The manner of revealing verses

Various accounts have been left by pilgrims of the way in which verses were revealed. One says that "during the revelation of the verses, my limbs trembled", another says "my spirit soared", or "I found myself in another world". One says, "I saw the Master speaking Turkish while serving His Bahá'í and non-Bahá'í guests and simultaneously revealing verses in Arabic, as the secretary in attendance recorded them"; another says, "I saw with my own eyes that with His blessed hand He wrote down Arabic verses while conversing in Turkish." Still another says, "I saw Him writing in Persian and yet dictating Arabic verses to the secretary." In short, one speaks about the speed of His pen while another recounts His awesome power while revealing verses. Although some of these claims may seem exaggerated or distorted, they are in fact true, with due allowance for the fact that each pilgrim has expressed the truth according to the depth of his own understanding; none, however, has trodden the path of exaggeration and fancy. For example, the one whose limbs trembled, or the one whose spirit soared, or who saw himself in another world, were obviously under the influence of the prevailing atmosphere of divine outpouring, as described in a previous chapter. And the one who observed the simultaneous performance of multiple tasks had witnessed yet another heavenly power possessed by that radiant Being, described earlier under the title, "One task does not distract Him from another". Of course, there are many matters that nobody can adequately explain. I give the following story as an example, and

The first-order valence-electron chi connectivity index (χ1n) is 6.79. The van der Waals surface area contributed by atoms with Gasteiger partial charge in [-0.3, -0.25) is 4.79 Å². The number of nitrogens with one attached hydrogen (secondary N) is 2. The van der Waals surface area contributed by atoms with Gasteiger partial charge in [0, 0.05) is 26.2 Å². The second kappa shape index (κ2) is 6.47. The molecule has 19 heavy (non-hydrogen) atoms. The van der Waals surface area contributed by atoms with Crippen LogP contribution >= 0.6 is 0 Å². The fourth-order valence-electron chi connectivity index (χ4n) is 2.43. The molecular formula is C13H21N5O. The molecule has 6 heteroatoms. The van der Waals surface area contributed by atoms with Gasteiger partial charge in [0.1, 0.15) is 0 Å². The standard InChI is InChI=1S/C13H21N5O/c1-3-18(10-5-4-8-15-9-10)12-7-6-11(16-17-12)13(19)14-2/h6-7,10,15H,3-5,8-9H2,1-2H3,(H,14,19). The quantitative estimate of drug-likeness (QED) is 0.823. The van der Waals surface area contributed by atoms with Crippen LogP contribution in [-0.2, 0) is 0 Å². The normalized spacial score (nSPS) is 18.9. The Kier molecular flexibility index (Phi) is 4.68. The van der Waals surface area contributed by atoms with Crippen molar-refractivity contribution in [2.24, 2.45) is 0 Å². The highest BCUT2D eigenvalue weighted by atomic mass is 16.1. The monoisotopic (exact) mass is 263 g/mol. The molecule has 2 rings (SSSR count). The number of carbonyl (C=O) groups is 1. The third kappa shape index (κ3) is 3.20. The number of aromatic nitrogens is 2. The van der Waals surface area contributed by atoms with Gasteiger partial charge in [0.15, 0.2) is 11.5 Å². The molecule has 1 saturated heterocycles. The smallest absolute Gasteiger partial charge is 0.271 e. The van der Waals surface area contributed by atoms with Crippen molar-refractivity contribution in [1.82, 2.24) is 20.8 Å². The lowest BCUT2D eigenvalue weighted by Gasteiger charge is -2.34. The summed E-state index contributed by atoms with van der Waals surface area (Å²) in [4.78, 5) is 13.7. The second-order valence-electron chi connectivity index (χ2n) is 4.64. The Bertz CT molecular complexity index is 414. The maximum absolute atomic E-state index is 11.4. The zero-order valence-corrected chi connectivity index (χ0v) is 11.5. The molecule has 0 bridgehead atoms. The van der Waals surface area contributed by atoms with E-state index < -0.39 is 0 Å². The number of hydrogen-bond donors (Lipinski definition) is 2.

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afterwards I shall recount the manner of the revelation o verses, so far as my limited understanding permits. Four years ago, two pilgrims returned from the holy threshold of the beloved Guardian of the Faith of God. On( was endowed with the gift of eloquence, while the other was devoid thereof In our meeting with the first one, he related to us in clear language the beloved Guardian's emphatic reminders regarding the maintenance of an up-to-date register of enrolment of the believers. As he continued his report, he quoted the Guardian: "Do not be overly concerned with the numerical size of the community. Do not enrol those who are not willing to declare their beliefs. One sincere, courageous believer is better than ten inactive weaklings." In the same manner, we met with the second pilgrim and enquired about the news from the Holy Threshold. After a pause he said, "The beloved Guardian stated something to the effect that 'a hundred souls are more than a thousand souls; ten souls are more than a hundred souls, and one soul is more than ten souls."' Now, it is clear that this person was not treading the path of exaggeration, but was expressing, however inadequately, his understanding of the same issue. And now, regarding the effect of the revelation of divine verses on those present: it was often more powerful than the effect of the reunion itself Once 'Abdu'l-Bahá was freed from His many daily engagements, He would call A Mirza Nuru'd-Din and begin dictating divine verses. At the same time, previously revealed Tablets were presented to 'Abdu'l-Bahá for His review, correction and signature. Here, He wrote in His own hand while simultaneously dictating verses, for He was the essential reality of the phrase "One task does not distract Him from another"; mental confusion had no meaning at that threshold. However, it was also necessary at this hour for the many pilgrims -who were scattered all over 'Akka, some at the pilgrim house, some in the reception room downstairs and yet others in the streets and bazaars, all longingly waiting-to be given the opportunity of attaining the presence of 'Abdu'l-Bahá.